A worker rides out to the Floreana, one of six cargo ships that circulate throughout the Galapagos Archipelago.
Workers often work barefoot. They regularly wade in the surf to unload goods when the tide is too low to approach the concrete pier.
Cargo ships regularly carry 12,000 bottles of beer per week to Isabela Island. Each crate must be unloaded by hand, the bottles are saved and sent back intact to be re-filled on the mainland.
Blue-footed boobies dive in the waters around a barge of cargo tied at the Isabela dock. The birds hunt in groups, when a bird sees a school of small fish, it will signal to the other birds in its group with a distinctive call and they will dive and hunt in unison. Although ungainly on the land, the boobies are agile hunters underwater.
A worker unloads building supplies.
The materials for every building on the island are brought to Isabela on the cargo ship and unloaded by hand.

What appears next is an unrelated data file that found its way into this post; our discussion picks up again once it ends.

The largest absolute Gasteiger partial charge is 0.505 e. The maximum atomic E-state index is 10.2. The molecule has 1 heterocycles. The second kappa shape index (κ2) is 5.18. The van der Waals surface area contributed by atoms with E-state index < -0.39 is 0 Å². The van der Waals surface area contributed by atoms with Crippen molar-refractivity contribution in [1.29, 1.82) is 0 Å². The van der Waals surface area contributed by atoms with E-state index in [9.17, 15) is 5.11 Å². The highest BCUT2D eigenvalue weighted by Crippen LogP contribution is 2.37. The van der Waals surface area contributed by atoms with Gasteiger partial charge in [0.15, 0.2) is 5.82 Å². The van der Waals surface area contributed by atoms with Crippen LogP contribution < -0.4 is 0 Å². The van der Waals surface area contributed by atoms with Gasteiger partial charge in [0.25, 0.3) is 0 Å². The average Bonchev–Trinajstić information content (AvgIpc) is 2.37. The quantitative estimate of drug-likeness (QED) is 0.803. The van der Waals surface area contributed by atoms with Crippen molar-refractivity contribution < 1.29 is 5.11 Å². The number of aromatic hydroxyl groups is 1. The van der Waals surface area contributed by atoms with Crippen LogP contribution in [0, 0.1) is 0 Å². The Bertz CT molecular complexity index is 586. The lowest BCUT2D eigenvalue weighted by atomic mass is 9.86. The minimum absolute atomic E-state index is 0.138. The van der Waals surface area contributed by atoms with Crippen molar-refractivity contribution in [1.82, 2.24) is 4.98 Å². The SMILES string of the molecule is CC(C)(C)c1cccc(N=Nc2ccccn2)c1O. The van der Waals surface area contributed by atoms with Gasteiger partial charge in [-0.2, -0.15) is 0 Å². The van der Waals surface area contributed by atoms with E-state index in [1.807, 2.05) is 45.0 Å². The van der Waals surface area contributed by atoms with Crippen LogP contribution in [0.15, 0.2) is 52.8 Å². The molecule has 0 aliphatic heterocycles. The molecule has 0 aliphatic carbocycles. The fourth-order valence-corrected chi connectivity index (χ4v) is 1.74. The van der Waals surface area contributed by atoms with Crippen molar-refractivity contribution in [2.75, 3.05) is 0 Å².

A group of workers shoves off for another trip out to the Floreana. Isabela's dock is located in waters too shallow for the ship to enter the harbor.
Workers work long hours in tropical heat to unload cargo. A typical load will take more than 20 hours to unload completely.
The cargo ships come once a week bringing everything people on the island need. This shipment included cement, children's bikes, furniture, DVDs and toilet paper.
The Floreana's home port is Guadaquil on mainland Equador. It is 242 feet long.
Workers unload goods in the surf when the tide is too low for the small vessels to approach the concrete dock. Trucks drive onto the beach to receive the shipments.
A van arriving on the island is a rare occasion. Vehicles on the island are closely regulated; a fixed number of vehicles is enforced. Whenever a new vehicle arrives, another must leave or be de-commissioned.
A higher tide means workers can unload a variety of goods at a small concrete dock adjacent to the dock at which tourists arrive.
A truck idles while being loaded with concrete for new buildings being constructed on Isabela. Typically, a local entrepreneur will own both a truck and a motorboat and charge for the service of carrying goods onto the island.
Once the trucks are loaded with goods from the cargo ship, workers must unload the goods at a small holding facility where they will be distributed across the island.